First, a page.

RIGA - A reduction in Latvia's personal income tax rate would likely boost economic activity, but it may also have a detrimental effect on inflationary growth, analysts said this week.
The Finance Ministry, together with the State Revenue Service, is working on proposals to lower the personal income tax from the current 25 percent.
SEB Latvijas Unibanka market and industries analysis department head Andris Vilks said that, from an economic standpoint, a cut in income tax should be saluted.
"We are the poorest of EU member states, with the lowest personal income. Extra money would lead to greater spending and increased economic activity. Of course, consumption will grow, but this is not something one should worry too much about if we look at how low we stand in all categories of consumption," he said.
He agreed that a lower personal income tax would bring down tax revenues but the reduction won't be substantial. In addition, part of those currently avoiding taxes would go legal then.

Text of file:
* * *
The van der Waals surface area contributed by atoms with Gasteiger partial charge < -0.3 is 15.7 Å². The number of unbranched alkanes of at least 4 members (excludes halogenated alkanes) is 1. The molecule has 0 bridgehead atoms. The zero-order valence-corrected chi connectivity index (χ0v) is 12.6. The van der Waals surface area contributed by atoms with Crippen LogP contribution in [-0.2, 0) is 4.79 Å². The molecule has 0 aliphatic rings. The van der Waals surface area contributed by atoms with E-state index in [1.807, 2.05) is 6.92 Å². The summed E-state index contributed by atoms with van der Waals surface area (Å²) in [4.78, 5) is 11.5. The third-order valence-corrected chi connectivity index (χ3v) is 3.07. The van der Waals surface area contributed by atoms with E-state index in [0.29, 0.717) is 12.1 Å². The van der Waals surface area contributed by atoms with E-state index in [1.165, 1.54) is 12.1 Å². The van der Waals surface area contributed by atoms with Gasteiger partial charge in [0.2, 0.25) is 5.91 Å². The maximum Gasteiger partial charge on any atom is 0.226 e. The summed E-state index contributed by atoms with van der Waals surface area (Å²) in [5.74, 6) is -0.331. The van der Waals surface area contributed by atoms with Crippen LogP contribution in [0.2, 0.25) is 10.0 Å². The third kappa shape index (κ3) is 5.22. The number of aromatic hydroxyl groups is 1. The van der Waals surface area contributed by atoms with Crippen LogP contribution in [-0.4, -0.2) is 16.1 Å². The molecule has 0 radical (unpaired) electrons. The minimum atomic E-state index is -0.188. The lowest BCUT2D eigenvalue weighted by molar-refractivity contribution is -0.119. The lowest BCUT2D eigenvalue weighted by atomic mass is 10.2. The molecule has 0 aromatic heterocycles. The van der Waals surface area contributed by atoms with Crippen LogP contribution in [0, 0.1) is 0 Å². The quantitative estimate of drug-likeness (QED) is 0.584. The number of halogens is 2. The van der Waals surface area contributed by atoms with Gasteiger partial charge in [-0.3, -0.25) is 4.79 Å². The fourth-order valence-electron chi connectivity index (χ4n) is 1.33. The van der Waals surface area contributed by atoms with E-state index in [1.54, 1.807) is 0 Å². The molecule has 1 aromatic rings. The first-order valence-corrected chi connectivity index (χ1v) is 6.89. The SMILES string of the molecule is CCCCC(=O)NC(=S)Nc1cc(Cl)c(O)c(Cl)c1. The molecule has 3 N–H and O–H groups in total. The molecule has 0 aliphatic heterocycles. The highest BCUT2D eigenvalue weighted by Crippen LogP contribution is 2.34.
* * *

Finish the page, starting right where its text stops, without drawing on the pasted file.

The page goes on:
"Loans will grow, and inflation may rise a little more steeply because of that, but it won't really have that big an effect on price growth. We still have insufficient competition, and monopolies and semi-monopolies quote their prices as they please, seeing that people are bent on consumption," said Vilks.
Zigurds Vaikulis, market analysis department head at Parex Asset Management, said that lowering the tax burden was one of the methods for improving economic activity. "Reducing the personal income tax will lay the foundation for increased economic activityâ€¦ There's no doubt about it," he said.